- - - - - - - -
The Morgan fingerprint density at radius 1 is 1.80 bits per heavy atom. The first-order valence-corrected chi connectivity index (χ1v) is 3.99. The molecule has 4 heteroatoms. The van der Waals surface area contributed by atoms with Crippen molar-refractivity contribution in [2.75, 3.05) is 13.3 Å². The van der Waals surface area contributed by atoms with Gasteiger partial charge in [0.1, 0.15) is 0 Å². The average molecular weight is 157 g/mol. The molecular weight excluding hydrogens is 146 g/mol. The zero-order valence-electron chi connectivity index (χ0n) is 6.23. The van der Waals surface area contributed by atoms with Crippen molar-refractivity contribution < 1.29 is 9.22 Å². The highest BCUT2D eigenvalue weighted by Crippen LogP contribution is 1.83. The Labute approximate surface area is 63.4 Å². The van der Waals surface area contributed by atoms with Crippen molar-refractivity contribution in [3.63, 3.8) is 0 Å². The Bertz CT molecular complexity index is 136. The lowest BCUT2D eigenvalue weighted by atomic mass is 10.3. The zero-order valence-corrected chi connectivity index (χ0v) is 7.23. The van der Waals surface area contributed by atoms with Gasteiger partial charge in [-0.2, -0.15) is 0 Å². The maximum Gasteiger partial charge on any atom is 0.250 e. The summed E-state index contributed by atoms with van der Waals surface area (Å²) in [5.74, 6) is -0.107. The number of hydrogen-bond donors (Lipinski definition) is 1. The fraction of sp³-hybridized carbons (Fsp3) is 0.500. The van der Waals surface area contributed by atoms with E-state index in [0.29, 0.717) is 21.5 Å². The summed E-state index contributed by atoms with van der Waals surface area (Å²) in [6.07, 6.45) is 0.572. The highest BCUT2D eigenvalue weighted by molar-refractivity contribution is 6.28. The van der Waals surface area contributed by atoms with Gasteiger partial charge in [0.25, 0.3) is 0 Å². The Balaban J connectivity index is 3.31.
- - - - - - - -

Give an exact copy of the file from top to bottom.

The Morgan fingerprint density at radius 1 is 1.80 bits per heavy atom. The first-order valence-corrected chi connectivity index (χ1v) is 3.99. The molecule has 4 heteroatoms. The van der Waals surface area contributed by atoms with Crippen molar-refractivity contribution in [2.75, 3.05) is 13.3 Å². The van der Waals surface area contributed by atoms with Gasteiger partial charge in [0.1, 0.15) is 0 Å². The average molecular weight is 157 g/mol. The molecular weight excluding hydrogens is 146 g/mol. The zero-order valence-electron chi connectivity index (χ0n) is 6.23. The van der Waals surface area contributed by atoms with Crippen molar-refractivity contribution < 1.29 is 9.22 Å². The highest BCUT2D eigenvalue weighted by Crippen LogP contribution is 1.83. The Labute approximate surface area is 63.4 Å². The van der Waals surface area contributed by atoms with Crippen molar-refractivity contribution in [3.63, 3.8) is 0 Å². The Bertz CT molecular complexity index is 136. The lowest BCUT2D eigenvalue weighted by atomic mass is 10.3. The zero-order valence-corrected chi connectivity index (χ0v) is 7.23. The van der Waals surface area contributed by atoms with Gasteiger partial charge in [-0.2, -0.15) is 0 Å². The maximum Gasteiger partial charge on any atom is 0.250 e. The summed E-state index contributed by atoms with van der Waals surface area (Å²) in [5.74, 6) is -0.107. The number of hydrogen-bond donors (Lipinski definition) is 1. The fraction of sp³-hybridized carbons (Fsp3) is 0.500. The van der Waals surface area contributed by atoms with E-state index in [0.29, 0.717) is 21.5 Å². The summed E-state index contributed by atoms with van der Waals surface area (Å²) in [6.07, 6.45) is 0.572. The highest BCUT2D eigenvalue weighted by molar-refractivity contribution is 6.28. The van der Waals surface area contributed by atoms with Gasteiger partial charge in [0.25, 0.3) is 0 Å². The Balaban J connectivity index is 3.31.